The open seas needs large protected areas

by    DiveSSI    8th April 2019
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Salps are found most commonly in warm or equatorial seas, where they float randomly, either alone or in long, stringy colonies. There are about 70 species of salps worldwide. (c) Greenpeace / Gavin Newman
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Sea turtles used to be a rare sight in the waters of Apo Island. Since it was declared a marine reserve, it is now common to see Hawksbill and Green Sea Turtles such as this one with remoras hitching a ride. (c) Greenpeace / Danny Ocampo
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A silky shark and other marine life school around a Fish Aggregating Device (FAD), central Pacific Ocean. (c) Paul Hilton / Greenpeace
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Humpback whales, enjoy the warm waters of the Pacific ocean, Tonga. (c) Paul Hilton / Greenpeace
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A whale shark in Cenderawasih Bay National Park. Greenpeace is in Indonesia to document one of the world’s most biodiverse – and threatened – environments and to call for urgent action to ensure that the country's oceans and forests are protected. (c) Paul Hilton / Greenpeace

UN negotiates offshore protection in New York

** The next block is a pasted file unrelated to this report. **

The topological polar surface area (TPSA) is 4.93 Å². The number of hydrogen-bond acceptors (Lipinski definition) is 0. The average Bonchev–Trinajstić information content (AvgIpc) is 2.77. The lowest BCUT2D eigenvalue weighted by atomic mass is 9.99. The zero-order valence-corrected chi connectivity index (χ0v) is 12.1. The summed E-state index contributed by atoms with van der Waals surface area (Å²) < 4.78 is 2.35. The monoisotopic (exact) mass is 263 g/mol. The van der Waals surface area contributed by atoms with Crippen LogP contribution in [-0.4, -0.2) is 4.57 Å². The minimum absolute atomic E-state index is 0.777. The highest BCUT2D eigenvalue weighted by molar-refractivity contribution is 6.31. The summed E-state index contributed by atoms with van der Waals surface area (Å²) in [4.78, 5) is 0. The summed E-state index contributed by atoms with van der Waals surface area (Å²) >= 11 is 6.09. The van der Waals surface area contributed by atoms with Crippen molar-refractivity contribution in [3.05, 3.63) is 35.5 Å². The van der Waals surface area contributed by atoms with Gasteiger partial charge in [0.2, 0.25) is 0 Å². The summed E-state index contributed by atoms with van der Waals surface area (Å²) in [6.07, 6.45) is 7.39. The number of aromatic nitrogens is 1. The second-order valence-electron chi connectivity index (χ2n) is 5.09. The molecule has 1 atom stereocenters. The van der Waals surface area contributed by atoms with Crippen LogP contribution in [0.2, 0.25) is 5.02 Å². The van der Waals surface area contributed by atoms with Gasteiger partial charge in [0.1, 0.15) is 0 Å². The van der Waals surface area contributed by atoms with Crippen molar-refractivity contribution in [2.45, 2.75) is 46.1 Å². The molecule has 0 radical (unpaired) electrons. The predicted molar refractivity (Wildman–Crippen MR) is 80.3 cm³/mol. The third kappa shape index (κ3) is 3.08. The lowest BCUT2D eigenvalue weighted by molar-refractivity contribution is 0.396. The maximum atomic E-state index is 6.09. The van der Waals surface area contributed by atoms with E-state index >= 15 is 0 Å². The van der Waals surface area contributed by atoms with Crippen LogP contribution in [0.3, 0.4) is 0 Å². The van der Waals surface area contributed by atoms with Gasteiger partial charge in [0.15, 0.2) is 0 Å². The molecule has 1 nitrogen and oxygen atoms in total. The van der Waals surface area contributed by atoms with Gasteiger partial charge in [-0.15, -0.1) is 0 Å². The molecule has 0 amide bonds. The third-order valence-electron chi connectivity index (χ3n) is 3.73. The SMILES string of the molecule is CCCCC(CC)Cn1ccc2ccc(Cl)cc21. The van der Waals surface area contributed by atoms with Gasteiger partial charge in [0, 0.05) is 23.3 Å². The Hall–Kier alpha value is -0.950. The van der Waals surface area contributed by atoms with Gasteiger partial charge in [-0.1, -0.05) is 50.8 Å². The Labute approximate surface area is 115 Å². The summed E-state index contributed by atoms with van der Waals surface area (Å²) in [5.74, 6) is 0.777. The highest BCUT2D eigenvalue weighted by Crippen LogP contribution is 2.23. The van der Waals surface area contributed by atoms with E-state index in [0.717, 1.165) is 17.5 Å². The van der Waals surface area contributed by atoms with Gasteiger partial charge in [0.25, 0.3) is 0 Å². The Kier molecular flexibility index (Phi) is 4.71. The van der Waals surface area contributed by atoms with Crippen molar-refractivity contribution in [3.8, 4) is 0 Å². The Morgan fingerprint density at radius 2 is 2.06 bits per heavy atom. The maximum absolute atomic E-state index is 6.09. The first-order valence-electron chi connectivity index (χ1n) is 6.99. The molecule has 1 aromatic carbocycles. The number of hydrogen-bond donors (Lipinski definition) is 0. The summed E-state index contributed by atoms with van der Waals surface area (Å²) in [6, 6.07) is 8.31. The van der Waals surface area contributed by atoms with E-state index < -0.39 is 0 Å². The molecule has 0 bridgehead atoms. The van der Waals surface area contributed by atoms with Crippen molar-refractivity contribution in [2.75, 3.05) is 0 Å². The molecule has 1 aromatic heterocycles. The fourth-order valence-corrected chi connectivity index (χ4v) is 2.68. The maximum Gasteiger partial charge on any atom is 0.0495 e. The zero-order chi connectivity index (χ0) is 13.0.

How is it possible that a network of protected areas can protect at least 30 percent of the world's oceans from human interference by 2030 is shown by Greenpeace and leading oceanographers in a new study.

The independent environmental organization publishes "30x30: A Greenpeace Plan for Marine Protected Areas"  on the United Nations (UN) negotiations on the protection of the open seas in New York. "Overfishing, pollution and deep-sea mining are threatening life in our oceans like never before," says Greenpeace marine biologist Thilo Maack: "Only a global network of protected areas can effectively protect the largest habitat on our planet." Greenpeace calls on the UN to 2030, to establish the legally binding framework for such a network of protected areas.

Only around one percent of the open seas outside national territorial waters are currently under protection. For the current study, Greenpeace and scientists from the British universities of York, Edinburgh and Oxford have modelled a large network of protected areas on environmental data that link high biodiversity habitats, routes for migratory species and ecosystems that are particularly vulnerable. The result with biodiversity hotspots and hot spots of marine destruction is shown on an interactive map at https://www.greenpeaceoceanblueprint.org/.

UN set the course for the future of the earth

The present calculations of the scientists correspond to the goal of at least 30 percent protected areas on the open seas, which the World Congress of the International Union for Nature Conservation (IUCN) already demanded in 2016. According to the IUCN, the protection of around a third of the oceans decisively influences the preservation of marine biodiversity and acts as a buffer against the consequences of global warming.

Government officials negotiate a contract to protect the high seas until 2020. The second of a total of four rounds of deep sea protection ended on 5 April 2019 in New York. At the conclusion of the negotiations, Greenpeace expects progress in the text of the treaty, especially for the establishment of marine protected areas. "This ocean treaty must set the course for the future of the oceans and their inhabitants," says Maack.


Written by
DiveSSI
Date
8th April 2019
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